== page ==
Drury-Jenkins v. Regency Furniture of Brandywine, Inc. et al
MEMORANDUM OPINION. Signed by Judge Theodore D. Chuang on 6/29/2017. (kns, Deputy Clerk)
UNITED STATES DISTRICT COURT
DISTRICT OF MARYLAND
MARISSA M. DRURY -JENKINS,
REGENCY FURNITURE OF
REGENCY MANAGEMENT SERVICES,
REGENCY FURNITURE, INC. and
ABDUL AYY AD,
Civil Action No. TDC-16-3066
Marissa M. Drury-Jenkins, a former employee of Regency Furniture of Brandywine, Inc.,
filed this action alleging that Defendants discriminated and retaliated against her in violation of
Title VII of the Civil Rights Act of 1964 ("Title VII"), 42 U.S.C.
and 42 U.S.C.
to 2000e-1? (2012),
Pending before the Court is Defendants' Motion to Compel Arbitration
or, in the Alternative, for Summary Judgment and Defendant Abdul Ayyad's Alternative Motion
to Dismiss. For the reasons set forth below, the Motion is granted in part and denied in part.
From September 3, 2011 to September 3, 2012, Drury-Jenkins worked as a part-time
sales representative at Regency Furniture of Brandywine, Inc. ("Regency"), a business that sells
Her salary was largely based on commissions.
Regency Furniture, Inc. owns
and controls Regency, which, along with Regency Management Services, LLC (collectively, the
"Regency Defendants"), has identified itself as Drury-Jenkins's employer in connection with her
Abdul Ayyad ("Ayyad") is the president of both Regency and Regency
Furniture, Inc., as well as a majority shareholder of each of the Regency Defendants.
asserts that during the course of her employment, Assistant Manager
Darrell Edwards and Sales Manager Fe1a Fuller made sexually explicit remarks and offensive
comments to her relating to Asian individuals-and
Filipina women in particular--on
basis. Some of the offensive comments were made in front of customers.
Fuller also regularly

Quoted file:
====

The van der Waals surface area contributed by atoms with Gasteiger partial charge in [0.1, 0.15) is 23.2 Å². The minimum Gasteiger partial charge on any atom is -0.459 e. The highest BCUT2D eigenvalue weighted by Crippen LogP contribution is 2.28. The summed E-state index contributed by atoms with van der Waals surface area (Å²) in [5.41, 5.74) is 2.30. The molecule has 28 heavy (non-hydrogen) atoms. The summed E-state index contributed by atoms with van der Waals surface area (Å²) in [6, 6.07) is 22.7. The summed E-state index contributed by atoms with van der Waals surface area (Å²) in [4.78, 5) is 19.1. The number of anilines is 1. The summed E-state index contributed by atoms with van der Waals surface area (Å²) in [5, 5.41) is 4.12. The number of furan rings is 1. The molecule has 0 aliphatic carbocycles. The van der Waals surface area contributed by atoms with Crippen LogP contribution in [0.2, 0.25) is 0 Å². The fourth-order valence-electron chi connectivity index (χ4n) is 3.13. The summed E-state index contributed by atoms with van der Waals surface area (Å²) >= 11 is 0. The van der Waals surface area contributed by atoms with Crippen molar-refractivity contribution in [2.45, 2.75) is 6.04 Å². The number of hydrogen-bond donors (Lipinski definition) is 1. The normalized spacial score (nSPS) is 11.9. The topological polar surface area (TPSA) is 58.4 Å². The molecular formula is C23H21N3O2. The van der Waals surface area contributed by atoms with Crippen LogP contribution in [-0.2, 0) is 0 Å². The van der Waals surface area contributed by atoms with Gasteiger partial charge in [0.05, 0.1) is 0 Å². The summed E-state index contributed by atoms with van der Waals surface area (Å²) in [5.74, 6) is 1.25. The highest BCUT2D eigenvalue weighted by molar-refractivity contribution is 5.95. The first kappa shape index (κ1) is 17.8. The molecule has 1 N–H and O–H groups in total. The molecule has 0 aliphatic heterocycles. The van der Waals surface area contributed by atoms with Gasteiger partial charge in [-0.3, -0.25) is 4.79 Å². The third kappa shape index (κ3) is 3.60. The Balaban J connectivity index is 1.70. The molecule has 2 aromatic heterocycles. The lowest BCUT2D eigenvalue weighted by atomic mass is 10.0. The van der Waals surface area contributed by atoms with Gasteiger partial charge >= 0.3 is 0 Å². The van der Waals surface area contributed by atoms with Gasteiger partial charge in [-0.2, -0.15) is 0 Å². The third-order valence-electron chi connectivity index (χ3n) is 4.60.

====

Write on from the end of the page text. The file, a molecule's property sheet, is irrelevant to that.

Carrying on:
propositioned Drury-Jenkins to engage in sexual activity with him. Ayyad and Manager Ammad
Ayyad witnessed some of the comments and laughed in response.
Drury-Jenkins alleges that,
while she worked at Regency, she was the only Filipina employee and that women of other
ethnicities were not subject to similar harassment.
Drury-Jenkins not only told Edwards and
Fuller that the offensive comments and sexual advances were inappropriate, but also submitted to
Ayyad written protests through certified mail and other means.
On July 8, 2012, after an argument among several employees regarding the system for
assigning walk-in customers to salespeople, Edwards called Drury-Jenkins a "Filipino whore"
and verbally threatened her and her family. CompI. ~~ 87-88, ECF NO.1.
sought to visit the office of Director of Human Resources Sherrie Groce to report the threats,
Fuller warned her that "if you say anything to her, you wi11lose your job."
Id. ~ 91. Drury-
Jenkins then submitted a written memorandum to Groce to report the threats and harassment.
Drury-Jenkins received no response to her complaint. But when, on July 14,2012, Fuller falsely
told Human Resources that Drury-Jenkins was starting fights, she was suspended without pay for
Drury-Jenkins then wrote to Ayyad to request assurance of her safety and asked for a
meeting to discuss the harassment.
She received no response.
After a second letter to Ayyad
went unheeded, she wrote to Groce complaining that Human Resources was protecting Edwards
and Fuller and asking for two weeks of leave to address the depression she suffered as a result of
the workplace harassment.
On August 3,2012, Regency Vice President of Operations David Hu
questioned Drury-Jenkins about her allegations and then summarily dismissed them. Following